The gunman’s phone revealed the terror link, the FBI and Department of Justice said.
The attack in Pensacola, Florida killed three US sailors and injured eight.
Prosecutors criticised Apple for refusing to unlock the gunman’s phones, which authorities took months to hack.
The attack led to the expulsion of 21 Saudi military pupils who had been studying at the base with the attacker.
According to the FBI, the gunman, who was killed by authorities after shooting 11 people, had been radicalised before arriving Florida for a three-year aviation course the US navy hosts for allied foreign servicemen.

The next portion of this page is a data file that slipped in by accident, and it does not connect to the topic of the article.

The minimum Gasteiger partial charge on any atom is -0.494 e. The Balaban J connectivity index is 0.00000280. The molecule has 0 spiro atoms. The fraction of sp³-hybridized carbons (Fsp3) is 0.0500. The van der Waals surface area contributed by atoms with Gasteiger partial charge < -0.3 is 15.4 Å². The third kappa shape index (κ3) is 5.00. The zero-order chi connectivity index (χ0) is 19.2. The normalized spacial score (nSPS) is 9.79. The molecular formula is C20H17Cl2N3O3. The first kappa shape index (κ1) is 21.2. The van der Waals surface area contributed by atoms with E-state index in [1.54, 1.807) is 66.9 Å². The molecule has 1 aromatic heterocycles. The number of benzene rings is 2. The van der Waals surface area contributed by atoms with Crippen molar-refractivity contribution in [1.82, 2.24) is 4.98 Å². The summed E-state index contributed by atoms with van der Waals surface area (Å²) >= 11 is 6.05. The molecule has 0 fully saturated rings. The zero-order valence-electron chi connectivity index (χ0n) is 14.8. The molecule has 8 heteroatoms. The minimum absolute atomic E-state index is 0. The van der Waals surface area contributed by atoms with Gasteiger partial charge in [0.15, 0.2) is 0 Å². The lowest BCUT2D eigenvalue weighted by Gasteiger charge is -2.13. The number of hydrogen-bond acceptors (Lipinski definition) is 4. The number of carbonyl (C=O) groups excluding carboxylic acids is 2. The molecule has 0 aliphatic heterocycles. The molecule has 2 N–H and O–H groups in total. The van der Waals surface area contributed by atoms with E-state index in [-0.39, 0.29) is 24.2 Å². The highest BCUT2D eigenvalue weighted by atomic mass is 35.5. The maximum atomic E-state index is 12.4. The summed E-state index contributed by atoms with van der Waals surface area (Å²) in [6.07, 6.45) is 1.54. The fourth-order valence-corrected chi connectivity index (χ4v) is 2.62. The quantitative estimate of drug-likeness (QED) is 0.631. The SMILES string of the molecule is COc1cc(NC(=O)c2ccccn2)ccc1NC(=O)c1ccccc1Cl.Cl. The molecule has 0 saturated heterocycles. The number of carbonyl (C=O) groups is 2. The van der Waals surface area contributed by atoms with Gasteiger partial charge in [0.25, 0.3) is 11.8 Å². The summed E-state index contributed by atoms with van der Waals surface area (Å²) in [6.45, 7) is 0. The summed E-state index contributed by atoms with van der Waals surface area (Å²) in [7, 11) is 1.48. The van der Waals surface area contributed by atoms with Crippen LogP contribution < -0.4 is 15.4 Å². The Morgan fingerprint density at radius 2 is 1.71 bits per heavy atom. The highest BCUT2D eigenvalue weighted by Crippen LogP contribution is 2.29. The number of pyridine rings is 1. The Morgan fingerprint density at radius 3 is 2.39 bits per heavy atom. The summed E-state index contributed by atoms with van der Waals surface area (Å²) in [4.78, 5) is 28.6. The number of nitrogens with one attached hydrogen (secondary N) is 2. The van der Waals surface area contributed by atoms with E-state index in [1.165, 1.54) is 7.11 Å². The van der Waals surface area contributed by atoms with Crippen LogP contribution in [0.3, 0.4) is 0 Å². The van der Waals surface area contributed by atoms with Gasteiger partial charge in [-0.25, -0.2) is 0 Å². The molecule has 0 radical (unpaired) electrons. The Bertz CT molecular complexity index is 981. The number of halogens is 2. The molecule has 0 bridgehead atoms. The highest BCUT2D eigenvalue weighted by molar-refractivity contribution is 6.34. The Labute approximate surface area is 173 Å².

Records revealed that he had been in active contact with AQAP, an off-shoot of al-Qaeda based in Yemen, up to the shooting, including talking about plans to carry out a “special operation” for them.
The group’s leader, Qasim al-Raymi, was confirmed in February to have been killed during a US operation. AQAP had released an audio message earlier that month with Raymi’s voice, in which he said the group was behind the naval base shooting.
FBI Director Christopher Wray said that gunman was “more than inspired” by AQAP, sharing tactics and “co-ordinating” with the group on plans for attack.
The attack strained US-Saudi relations and led the Defence department to pause…